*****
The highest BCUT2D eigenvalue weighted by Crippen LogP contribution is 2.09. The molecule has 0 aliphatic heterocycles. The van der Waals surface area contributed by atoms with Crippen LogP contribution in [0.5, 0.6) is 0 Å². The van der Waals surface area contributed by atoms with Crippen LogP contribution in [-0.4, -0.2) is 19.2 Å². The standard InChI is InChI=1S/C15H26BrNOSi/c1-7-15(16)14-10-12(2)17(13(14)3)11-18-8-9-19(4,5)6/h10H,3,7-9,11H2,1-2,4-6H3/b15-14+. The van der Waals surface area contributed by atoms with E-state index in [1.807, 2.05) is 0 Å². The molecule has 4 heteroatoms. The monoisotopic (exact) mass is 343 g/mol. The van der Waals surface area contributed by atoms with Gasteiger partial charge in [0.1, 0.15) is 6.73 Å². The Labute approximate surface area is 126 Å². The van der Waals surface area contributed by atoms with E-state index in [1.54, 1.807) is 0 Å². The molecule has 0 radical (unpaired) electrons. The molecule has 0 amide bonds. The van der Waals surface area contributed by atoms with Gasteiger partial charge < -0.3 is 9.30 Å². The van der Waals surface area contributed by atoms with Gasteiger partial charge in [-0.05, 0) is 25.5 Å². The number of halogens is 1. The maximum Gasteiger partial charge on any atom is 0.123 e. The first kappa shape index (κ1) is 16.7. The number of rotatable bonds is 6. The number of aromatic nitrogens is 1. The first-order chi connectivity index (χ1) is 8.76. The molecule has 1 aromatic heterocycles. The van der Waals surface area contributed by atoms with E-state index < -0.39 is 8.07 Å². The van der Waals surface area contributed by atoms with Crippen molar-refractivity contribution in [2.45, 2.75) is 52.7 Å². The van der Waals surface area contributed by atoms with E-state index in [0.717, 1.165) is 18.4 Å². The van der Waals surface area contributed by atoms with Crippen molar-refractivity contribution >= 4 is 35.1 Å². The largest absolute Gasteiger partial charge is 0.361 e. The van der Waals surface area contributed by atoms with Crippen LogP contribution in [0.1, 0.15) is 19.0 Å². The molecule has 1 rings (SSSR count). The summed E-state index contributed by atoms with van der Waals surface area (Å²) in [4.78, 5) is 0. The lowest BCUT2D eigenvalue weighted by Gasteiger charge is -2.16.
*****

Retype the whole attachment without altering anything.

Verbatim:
The highest BCUT2D eigenvalue weighted by Crippen LogP contribution is 2.09. The molecule has 0 aliphatic heterocycles. The van der Waals surface area contributed by atoms with Crippen LogP contribution in [0.5, 0.6) is 0 Å². The van der Waals surface area contributed by atoms with Crippen LogP contribution in [-0.4, -0.2) is 19.2 Å². The standard InChI is InChI=1S/C15H26BrNOSi/c1-7-15(16)14-10-12(2)17(13(14)3)11-18-8-9-19(4,5)6/h10H,3,7-9,11H2,1-2,4-6H3/b15-14+. The van der Waals surface area contributed by atoms with E-state index in [1.807, 2.05) is 0 Å². The molecule has 4 heteroatoms. The monoisotopic (exact) mass is 343 g/mol. The van der Waals surface area contributed by atoms with Gasteiger partial charge in [0.1, 0.15) is 6.73 Å². The Labute approximate surface area is 126 Å². The van der Waals surface area contributed by atoms with E-state index in [1.54, 1.807) is 0 Å². The molecule has 0 radical (unpaired) electrons. The molecule has 0 amide bonds. The van der Waals surface area contributed by atoms with Gasteiger partial charge < -0.3 is 9.30 Å². The van der Waals surface area contributed by atoms with Gasteiger partial charge in [-0.05, 0) is 25.5 Å². The number of halogens is 1. The maximum Gasteiger partial charge on any atom is 0.123 e. The first kappa shape index (κ1) is 16.7. The number of rotatable bonds is 6. The number of aromatic nitrogens is 1. The first-order chi connectivity index (χ1) is 8.76. The molecule has 1 aromatic heterocycles. The van der Waals surface area contributed by atoms with E-state index < -0.39 is 8.07 Å². The van der Waals surface area contributed by atoms with Crippen molar-refractivity contribution in [2.45, 2.75) is 52.7 Å². The van der Waals surface area contributed by atoms with E-state index in [0.717, 1.165) is 18.4 Å². The van der Waals surface area contributed by atoms with Crippen molar-refractivity contribution >= 4 is 35.1 Å². The largest absolute Gasteiger partial charge is 0.361 e. The van der Waals surface area contributed by atoms with Crippen LogP contribution in [0.1, 0.15) is 19.0 Å². The molecule has 1 rings (SSSR count). The summed E-state index contributed by atoms with van der Waals surface area (Å²) in [4.78, 5) is 0. The lowest BCUT2D eigenvalue weighted by Gasteiger charge is -2.16.